The Discreet Charm of the Bourgeoisie (1972)
Director: Luis Buñuel
Cast: Fernando Rey, Stéphane Audran, Jean-Pierre Cassel, Michel Piccoli, Julien Bertheau, Delphine Seyrig
There are many types of comedy but Buñuel’s source of inspiration is unparalleled. And this is due to the fact that political commentary, caustic irony resulting from the antagonism of the classes, surrealist thought and incessant satire are in play throughout the film without the need for a gag or punchline to achieve the desired effect.
Using the setting of a dinner, which combines the basic human need for food along with the ritualistic social niceties, Buñuel and his long-term screenwriting collaborator Jean-Claude Carrière, create an anti-Bourgeoisie mural, depicting the ideology of its subjects, which unfolds in a timely yet diabolical manner around an entourage of Buñuel-like types who exhibit the class failings of the Bourgeoisie and their obvious lack of charm. Ambassadors, clerics, military men, husbands & wives, adulterers, masters and servants all become entangled with each other amusingly so, in a film about sex, politics, religion, corruption and the inevitable fall from grace.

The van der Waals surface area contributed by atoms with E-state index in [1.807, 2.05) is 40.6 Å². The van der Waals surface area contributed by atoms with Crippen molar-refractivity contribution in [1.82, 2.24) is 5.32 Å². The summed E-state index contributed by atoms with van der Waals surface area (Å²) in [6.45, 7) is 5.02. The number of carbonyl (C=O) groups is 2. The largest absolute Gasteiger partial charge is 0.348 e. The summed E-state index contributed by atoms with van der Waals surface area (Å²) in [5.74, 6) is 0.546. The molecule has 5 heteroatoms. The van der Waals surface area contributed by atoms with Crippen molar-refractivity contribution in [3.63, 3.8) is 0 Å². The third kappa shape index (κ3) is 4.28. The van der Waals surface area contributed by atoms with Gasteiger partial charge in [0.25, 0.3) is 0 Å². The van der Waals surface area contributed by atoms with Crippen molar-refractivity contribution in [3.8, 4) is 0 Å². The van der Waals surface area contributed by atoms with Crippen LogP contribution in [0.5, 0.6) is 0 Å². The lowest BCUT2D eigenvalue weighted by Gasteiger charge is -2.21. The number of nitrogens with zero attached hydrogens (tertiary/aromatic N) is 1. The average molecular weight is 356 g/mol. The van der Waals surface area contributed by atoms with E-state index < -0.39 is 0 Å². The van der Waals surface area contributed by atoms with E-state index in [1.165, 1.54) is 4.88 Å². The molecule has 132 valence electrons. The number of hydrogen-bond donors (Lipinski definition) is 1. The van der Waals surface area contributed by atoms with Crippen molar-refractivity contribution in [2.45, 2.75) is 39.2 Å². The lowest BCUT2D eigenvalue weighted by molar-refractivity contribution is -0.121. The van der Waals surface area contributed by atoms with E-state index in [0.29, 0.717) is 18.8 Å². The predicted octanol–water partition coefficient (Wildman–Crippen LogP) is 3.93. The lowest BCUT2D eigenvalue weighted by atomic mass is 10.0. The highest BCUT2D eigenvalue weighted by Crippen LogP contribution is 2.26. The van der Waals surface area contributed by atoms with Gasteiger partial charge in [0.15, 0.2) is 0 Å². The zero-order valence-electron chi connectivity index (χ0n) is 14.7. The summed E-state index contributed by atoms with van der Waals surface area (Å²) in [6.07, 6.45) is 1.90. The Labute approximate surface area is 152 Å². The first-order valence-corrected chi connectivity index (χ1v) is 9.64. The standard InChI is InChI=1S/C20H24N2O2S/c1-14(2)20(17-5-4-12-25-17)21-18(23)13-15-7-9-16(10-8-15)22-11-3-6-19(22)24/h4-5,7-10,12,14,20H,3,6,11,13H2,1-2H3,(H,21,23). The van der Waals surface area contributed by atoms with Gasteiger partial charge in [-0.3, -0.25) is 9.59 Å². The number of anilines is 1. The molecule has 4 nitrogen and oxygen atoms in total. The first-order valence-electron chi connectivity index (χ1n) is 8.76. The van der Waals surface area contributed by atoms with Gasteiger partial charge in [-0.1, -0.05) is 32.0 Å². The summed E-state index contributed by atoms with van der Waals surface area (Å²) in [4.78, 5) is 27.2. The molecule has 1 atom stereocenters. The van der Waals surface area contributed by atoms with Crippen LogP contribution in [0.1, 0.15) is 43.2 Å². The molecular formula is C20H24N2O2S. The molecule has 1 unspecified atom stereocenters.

The action is constantly interrupted without warning, the style remains steadily aloof, the tone is discreetly prickly and all these elements result in a film to be enjoyed evermore and the more you do, the more liberating the experience as it will distance you from your own hidden, and by no means charming, fixations on conventional cinematic narratives. The film won the Best Foreign Film Oscar in 1973. Ilias Dimopoulos